People of faith from seven denominations will take up the call, challenge, and celebration of "Being a Neighbor" in a tri-state conference here on Friday, Oct. 24.
Churches' Center for Land and People will host the daylong exchange at its 15th Rural Life Gathering in the Sinsinawa Mound Center. Lay people and clergy from Methodist, Catholic, Lutheran, Presbyterian, Unitarian, Episcopal, and Quaker affiliations, as well as other organizations in Illinois, Iowa, and Wisconsin will attend.
Being a neighbor
"All the best qualities of what being a neighbor has meant to our culture can be traced back to the shared work and struggle of raising barns, gathering in harvests, and caring for the land together," said Tony Ends, new executive director of Churches' Center for Land and People.
"We trust that this Rural Life Gathering and a meal that farmers in this region will provide, will renew a positive sense of what
it means to be a neighbor.
"We especially hope our urban and suburban neighbors, whose consumer
relationships sustain or destroy rural neighborhoods, will come spend the day with us. A nation where the word 'neighbor' means 'stranger' cannot hope to have food security. We must have heart in the heartland; we must live and act as friends," he said.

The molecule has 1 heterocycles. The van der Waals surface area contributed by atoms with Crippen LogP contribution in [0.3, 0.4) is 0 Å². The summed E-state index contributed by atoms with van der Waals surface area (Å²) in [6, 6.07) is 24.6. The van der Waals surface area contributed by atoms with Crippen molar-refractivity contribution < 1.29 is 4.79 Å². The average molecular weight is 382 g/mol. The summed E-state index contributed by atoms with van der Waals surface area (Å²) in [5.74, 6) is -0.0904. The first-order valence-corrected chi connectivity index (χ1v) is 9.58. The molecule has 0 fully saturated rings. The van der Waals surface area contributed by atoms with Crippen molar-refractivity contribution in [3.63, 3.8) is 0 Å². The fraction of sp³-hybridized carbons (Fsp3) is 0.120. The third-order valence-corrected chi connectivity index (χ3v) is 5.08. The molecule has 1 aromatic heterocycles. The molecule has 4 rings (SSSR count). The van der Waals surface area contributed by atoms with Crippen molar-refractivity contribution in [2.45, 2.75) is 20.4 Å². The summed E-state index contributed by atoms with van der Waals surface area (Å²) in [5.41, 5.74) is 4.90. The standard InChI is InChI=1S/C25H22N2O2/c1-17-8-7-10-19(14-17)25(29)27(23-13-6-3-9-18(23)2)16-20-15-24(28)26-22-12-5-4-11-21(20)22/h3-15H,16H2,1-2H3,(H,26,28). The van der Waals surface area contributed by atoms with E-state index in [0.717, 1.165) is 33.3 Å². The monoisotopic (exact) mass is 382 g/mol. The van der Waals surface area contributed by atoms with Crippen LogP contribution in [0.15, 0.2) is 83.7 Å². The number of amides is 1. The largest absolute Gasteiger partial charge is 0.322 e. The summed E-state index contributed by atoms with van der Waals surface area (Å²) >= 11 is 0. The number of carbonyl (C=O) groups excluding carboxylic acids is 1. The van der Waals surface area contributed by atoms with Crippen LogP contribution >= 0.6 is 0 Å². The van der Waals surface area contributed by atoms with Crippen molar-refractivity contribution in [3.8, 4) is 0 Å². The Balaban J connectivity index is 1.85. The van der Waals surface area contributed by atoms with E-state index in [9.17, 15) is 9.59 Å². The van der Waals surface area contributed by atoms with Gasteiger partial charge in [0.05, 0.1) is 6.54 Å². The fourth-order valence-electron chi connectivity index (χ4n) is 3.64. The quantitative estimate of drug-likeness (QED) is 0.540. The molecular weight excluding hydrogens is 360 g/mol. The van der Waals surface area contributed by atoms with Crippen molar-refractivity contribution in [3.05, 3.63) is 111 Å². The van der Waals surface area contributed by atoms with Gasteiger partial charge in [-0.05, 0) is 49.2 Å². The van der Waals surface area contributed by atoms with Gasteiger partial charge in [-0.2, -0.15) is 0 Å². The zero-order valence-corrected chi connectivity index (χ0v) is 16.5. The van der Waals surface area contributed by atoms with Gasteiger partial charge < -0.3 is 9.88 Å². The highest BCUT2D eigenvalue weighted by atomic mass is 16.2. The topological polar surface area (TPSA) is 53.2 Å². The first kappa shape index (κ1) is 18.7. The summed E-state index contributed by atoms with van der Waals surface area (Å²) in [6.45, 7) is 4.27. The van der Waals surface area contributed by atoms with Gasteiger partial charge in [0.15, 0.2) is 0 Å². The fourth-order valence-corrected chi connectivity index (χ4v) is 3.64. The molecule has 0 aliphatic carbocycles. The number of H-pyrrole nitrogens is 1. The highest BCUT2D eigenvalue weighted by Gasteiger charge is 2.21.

Nearly 30 facilitators will lead the gathering's morning and afternoon sessions. They'll encourage discussion and action on environmental, social, and economic issues affecting farmers and farming people, food systems, and spiritual values in the Upper Midwest.
The conference will be held at the Dominican retreat center, farm, and complex buildings on County Z off Hwy. 11 in southwestern Wisconsin.
For information, call 608-748-4411, ext. 805, or e-mail firstname.lastname@example.org. Pre-registration is $25, couples and groups are $20 each, and students $18.
Churches' Center for Land and People is a 14-year-old nonprofit organization working for stewardship, community, spirituality, and
justice in the tri-state region. The gathering this year will honor outgoing director Sr. Miriam Brown and seek public input on a new initiative for the center.
This initiative will bring urban and suburban churches together with rural ministries to support young people in alternative, sustainable, and organic farm training and placement.